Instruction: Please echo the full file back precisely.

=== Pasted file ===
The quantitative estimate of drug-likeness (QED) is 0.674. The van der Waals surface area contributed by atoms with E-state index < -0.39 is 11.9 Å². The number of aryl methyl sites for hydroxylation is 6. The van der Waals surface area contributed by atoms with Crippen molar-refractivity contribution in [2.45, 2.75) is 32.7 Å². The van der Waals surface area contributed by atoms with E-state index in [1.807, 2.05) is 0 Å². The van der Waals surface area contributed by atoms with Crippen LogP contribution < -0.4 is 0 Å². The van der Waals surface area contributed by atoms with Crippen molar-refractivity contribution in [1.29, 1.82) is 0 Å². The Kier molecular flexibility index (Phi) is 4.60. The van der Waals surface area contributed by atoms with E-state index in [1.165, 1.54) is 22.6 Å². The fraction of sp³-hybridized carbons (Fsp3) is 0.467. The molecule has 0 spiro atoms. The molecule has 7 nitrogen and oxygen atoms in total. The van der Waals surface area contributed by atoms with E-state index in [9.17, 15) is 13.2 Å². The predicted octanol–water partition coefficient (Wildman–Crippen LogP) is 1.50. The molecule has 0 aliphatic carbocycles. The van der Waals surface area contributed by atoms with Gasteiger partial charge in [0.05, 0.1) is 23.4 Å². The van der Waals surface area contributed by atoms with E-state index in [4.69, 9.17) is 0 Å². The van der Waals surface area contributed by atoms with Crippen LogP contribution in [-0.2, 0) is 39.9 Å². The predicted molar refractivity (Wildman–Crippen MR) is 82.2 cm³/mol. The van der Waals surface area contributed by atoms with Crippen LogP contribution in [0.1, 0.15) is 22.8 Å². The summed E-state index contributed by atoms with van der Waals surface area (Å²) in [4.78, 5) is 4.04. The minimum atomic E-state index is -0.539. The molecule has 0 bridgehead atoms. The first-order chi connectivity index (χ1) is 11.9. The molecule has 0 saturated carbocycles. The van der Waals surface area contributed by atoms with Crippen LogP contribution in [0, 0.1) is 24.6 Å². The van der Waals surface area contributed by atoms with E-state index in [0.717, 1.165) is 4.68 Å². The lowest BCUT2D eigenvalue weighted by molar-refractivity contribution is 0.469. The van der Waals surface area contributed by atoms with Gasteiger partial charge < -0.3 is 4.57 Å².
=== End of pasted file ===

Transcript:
The quantitative estimate of drug-likeness (QED) is 0.674. The van der Waals surface area contributed by atoms with E-state index < -0.39 is 11.9 Å². The number of aryl methyl sites for hydroxylation is 6. The van der Waals surface area contributed by atoms with Crippen molar-refractivity contribution in [2.45, 2.75) is 32.7 Å². The van der Waals surface area contributed by atoms with E-state index in [1.807, 2.05) is 0 Å². The van der Waals surface area contributed by atoms with Crippen LogP contribution < -0.4 is 0 Å². The van der Waals surface area contributed by atoms with Crippen molar-refractivity contribution in [1.29, 1.82) is 0 Å². The Kier molecular flexibility index (Phi) is 4.60. The van der Waals surface area contributed by atoms with E-state index in [1.165, 1.54) is 22.6 Å². The fraction of sp³-hybridized carbons (Fsp3) is 0.467. The molecule has 0 spiro atoms. The molecule has 7 nitrogen and oxygen atoms in total. The van der Waals surface area contributed by atoms with E-state index in [9.17, 15) is 13.2 Å². The predicted octanol–water partition coefficient (Wildman–Crippen LogP) is 1.50. The molecule has 0 aliphatic carbocycles. The van der Waals surface area contributed by atoms with Gasteiger partial charge in [0.05, 0.1) is 23.4 Å². The van der Waals surface area contributed by atoms with E-state index in [4.69, 9.17) is 0 Å². The van der Waals surface area contributed by atoms with Crippen LogP contribution in [-0.2, 0) is 39.9 Å². The predicted molar refractivity (Wildman–Crippen MR) is 82.2 cm³/mol. The van der Waals surface area contributed by atoms with Crippen LogP contribution in [0.1, 0.15) is 22.8 Å². The summed E-state index contributed by atoms with van der Waals surface area (Å²) in [4.78, 5) is 4.04. The minimum atomic E-state index is -0.539. The molecule has 0 bridgehead atoms. The first-order chi connectivity index (χ1) is 11.9. The molecule has 0 saturated carbocycles. The van der Waals surface area contributed by atoms with Crippen LogP contribution in [0, 0.1) is 24.6 Å². The van der Waals surface area contributed by atoms with E-state index in [0.717, 1.165) is 4.68 Å². The lowest BCUT2D eigenvalue weighted by molar-refractivity contribution is 0.469. The van der Waals surface area contributed by atoms with Gasteiger partial charge < -0.3 is 4.57 Å².